Based on previous findings [5], the propolis extracts used showed free radical scavenging activity in a concentrationdependent manner. The extract concentration providing 50% inhibition (IC50) of DPPH free radical were 9.8, 3.2, 2.8 μg/μL for HEPE, AEPE and MCPE respectively. RM-21Abase and RM-21Bbase rosemary extracts had IC50 values of 1.9, 1.8 μg/μL respectively. Furthermore, the β-carotene bleaching assay clarified that AEPE was most the effective of the propolis derivative [5]. The study reported that the oxidative degradation rates of β-carotene/ linoleic acid emulsion monitored spectrometrically at 50°C were lowest for AEPE and highest for HEPE at 4.3 x10-4 min-1 and 1.9 x10-3 min-1, respectively.

New information revealed in this research included GC/MS quantitative analyses employing selected ion monitoring (SIM) mode whereby the caffeic acid, ferulic acid, caffeic acid phenethyl ester (CAPE) were found dominat in the extracted propolis. Although only the three components (caffeic acid, CAPE, and ferulic acid) were identified, a myriad of other compounds were still prevalent in the three derivatives according to the TIC results
Figure 1: Fatty acids stabilization using polar and non-polar fractions of propolis after twelve months at room conditions (30°C): MCPEV, AEPEV, and HEPEV are sub fractions prepared by methylene chloride, absolute ethanol, and hexane extraction respectively; CONT, CRUPV, and 5DINT are samples at control and crude propolis treatments, and initial conditions respectively.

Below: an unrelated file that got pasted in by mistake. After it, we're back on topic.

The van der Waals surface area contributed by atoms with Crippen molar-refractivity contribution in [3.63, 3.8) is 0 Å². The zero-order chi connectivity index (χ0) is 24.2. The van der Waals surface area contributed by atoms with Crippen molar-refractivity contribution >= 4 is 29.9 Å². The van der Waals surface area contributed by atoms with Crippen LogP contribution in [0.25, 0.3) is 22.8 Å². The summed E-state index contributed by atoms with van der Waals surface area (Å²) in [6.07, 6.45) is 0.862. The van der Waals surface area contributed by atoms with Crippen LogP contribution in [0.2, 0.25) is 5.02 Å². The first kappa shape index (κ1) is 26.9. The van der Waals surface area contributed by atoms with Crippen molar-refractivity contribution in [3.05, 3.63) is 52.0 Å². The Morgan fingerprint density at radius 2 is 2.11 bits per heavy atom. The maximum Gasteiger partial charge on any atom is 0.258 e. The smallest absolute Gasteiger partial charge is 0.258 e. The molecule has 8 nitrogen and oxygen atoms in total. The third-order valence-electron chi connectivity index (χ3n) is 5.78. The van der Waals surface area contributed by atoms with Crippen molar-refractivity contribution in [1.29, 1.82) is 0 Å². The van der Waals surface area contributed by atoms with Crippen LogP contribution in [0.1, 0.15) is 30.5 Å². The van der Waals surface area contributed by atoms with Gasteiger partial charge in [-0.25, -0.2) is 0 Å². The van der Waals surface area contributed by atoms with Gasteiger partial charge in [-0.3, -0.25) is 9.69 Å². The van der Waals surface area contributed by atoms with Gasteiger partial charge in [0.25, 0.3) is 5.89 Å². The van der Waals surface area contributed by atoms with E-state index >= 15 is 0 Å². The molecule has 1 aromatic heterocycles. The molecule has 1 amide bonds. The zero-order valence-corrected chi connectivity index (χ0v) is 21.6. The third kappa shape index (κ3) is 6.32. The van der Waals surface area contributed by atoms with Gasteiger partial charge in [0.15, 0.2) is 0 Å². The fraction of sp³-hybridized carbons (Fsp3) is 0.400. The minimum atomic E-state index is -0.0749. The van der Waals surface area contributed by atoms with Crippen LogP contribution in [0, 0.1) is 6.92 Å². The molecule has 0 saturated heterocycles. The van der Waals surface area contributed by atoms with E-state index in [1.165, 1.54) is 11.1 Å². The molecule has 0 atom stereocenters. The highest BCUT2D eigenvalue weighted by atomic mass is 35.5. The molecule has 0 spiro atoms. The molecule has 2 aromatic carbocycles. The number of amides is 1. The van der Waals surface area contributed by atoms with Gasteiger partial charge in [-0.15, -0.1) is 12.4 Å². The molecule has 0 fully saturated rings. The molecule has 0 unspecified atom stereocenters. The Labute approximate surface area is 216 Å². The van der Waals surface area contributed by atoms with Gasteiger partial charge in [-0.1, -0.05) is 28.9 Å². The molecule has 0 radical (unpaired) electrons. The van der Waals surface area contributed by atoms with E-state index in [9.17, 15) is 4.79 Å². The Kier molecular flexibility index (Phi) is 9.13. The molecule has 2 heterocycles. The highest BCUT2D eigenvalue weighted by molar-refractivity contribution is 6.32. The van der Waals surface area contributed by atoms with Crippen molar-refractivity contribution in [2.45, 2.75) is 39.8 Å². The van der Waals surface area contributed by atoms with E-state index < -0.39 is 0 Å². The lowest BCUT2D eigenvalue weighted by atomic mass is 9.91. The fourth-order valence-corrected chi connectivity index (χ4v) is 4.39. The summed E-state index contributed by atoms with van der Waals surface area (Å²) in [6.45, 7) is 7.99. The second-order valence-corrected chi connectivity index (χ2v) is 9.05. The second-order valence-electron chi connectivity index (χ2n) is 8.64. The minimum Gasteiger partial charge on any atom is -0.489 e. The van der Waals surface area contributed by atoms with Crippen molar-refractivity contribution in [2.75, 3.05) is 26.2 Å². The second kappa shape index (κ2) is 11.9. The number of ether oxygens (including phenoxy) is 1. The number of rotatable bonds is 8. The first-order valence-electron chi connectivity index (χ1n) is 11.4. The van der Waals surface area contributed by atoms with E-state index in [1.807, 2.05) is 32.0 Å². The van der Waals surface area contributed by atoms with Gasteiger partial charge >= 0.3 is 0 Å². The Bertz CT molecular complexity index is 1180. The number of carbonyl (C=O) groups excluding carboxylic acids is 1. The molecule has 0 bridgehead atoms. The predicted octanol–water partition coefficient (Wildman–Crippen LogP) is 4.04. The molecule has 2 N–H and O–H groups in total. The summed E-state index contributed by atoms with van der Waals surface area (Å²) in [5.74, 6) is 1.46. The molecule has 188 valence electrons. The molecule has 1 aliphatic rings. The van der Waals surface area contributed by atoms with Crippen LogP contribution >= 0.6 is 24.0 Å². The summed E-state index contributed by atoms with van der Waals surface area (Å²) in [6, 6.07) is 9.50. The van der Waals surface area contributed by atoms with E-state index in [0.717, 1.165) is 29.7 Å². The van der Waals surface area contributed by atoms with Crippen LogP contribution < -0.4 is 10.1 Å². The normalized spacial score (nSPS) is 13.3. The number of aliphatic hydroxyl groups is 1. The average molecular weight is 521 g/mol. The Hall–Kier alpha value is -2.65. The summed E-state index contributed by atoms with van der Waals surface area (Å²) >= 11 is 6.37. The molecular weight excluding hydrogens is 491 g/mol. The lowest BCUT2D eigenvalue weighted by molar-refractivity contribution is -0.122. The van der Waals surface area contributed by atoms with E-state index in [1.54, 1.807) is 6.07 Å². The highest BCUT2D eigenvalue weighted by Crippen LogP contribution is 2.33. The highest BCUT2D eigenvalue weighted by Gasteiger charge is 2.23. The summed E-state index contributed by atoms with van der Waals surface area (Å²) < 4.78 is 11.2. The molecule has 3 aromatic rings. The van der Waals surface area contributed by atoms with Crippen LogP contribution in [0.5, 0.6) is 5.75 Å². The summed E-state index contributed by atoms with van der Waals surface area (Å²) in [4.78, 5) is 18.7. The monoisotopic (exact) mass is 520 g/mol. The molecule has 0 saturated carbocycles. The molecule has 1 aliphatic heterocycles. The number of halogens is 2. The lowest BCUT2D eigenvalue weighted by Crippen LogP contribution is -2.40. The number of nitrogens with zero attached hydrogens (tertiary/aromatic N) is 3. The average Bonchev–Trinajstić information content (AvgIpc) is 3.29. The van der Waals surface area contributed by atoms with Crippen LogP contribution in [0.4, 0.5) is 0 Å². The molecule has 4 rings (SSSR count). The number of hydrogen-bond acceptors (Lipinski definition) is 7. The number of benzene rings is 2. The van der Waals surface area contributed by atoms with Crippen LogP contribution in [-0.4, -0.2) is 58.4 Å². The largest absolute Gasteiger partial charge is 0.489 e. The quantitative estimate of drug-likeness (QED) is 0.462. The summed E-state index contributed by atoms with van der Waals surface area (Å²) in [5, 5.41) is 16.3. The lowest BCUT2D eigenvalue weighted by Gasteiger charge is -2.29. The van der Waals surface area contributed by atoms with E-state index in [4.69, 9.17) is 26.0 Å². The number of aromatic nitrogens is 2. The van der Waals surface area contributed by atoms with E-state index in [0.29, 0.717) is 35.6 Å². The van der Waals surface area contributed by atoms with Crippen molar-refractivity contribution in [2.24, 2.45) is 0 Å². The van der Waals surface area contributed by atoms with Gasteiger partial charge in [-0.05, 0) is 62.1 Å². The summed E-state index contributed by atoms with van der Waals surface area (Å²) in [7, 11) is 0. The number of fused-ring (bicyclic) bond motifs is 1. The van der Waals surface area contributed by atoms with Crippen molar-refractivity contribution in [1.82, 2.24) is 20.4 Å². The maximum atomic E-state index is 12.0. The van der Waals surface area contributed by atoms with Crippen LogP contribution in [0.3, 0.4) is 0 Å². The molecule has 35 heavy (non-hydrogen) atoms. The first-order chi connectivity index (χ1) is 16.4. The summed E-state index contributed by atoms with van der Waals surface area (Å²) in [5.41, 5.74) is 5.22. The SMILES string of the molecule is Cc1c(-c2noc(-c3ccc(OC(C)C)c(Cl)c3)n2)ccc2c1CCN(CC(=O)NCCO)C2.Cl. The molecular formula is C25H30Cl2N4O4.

Figure 2: Typical GC_MS/SIM obtained by selected ion monitoring (SIM) for absolute ethanol prepared propolis extract (AEPE). Caffeic acid retention time (RT) = 8.64, molecular Weight (MW) = 180; Caffeic acid phenethyl ester, RT = 23.5, MW = 284 and Ferilic acid RT = 14.5, MW = 194.
(Figure 2). The identified compounds and perhaps others in the extracts may be associated with the antioxidative effects leading to inhibiting oxidation of oleic, linoleic and palmitic acids.
Microbial analysis
Table 2 illustrates the distribution of bacteria that thrived on brown rice samples treated with extracts processed from propolis. Bacteria of the order Bacillales, Burkholderiales, Enterobacteriales, Pseudomonadales, Sphingomonadales, Rhizobiales, Xanthomonadales, Antinomycetales and Lactobacillales were found in the samples, albeit discriminately and prevalence depended on the treatments. The treatment 5DINT shows the bacterial distribution as detected in the samples before any treatment. The samples were mixed to improve the uniformity of bacterial distribution. In spite of this we noted that some bacteria were not detectable in the initial sample. These were notably from the spore forming bacterial orders of the Bacillales, Antinomycetales, Lactobacillales with an exception of the gram negative Moraxella osloensis. The initial sample (5DINT) had been previously stored at 5°C. It was noted from the results that each treatment presented different conditions and no single treatment could eliminate all the bacteria initially detected in the samples. Thus, in pursuant to industrial application, the synergistic effect of each derivative would have to be tapped into for optimizing the sterilization effect from propolis. Evidently, Bacillus cereus persistently occurred in all the treatments indicating its susceptibility to prevail in the grain treated with the propolis extract dosage applied in this experiment.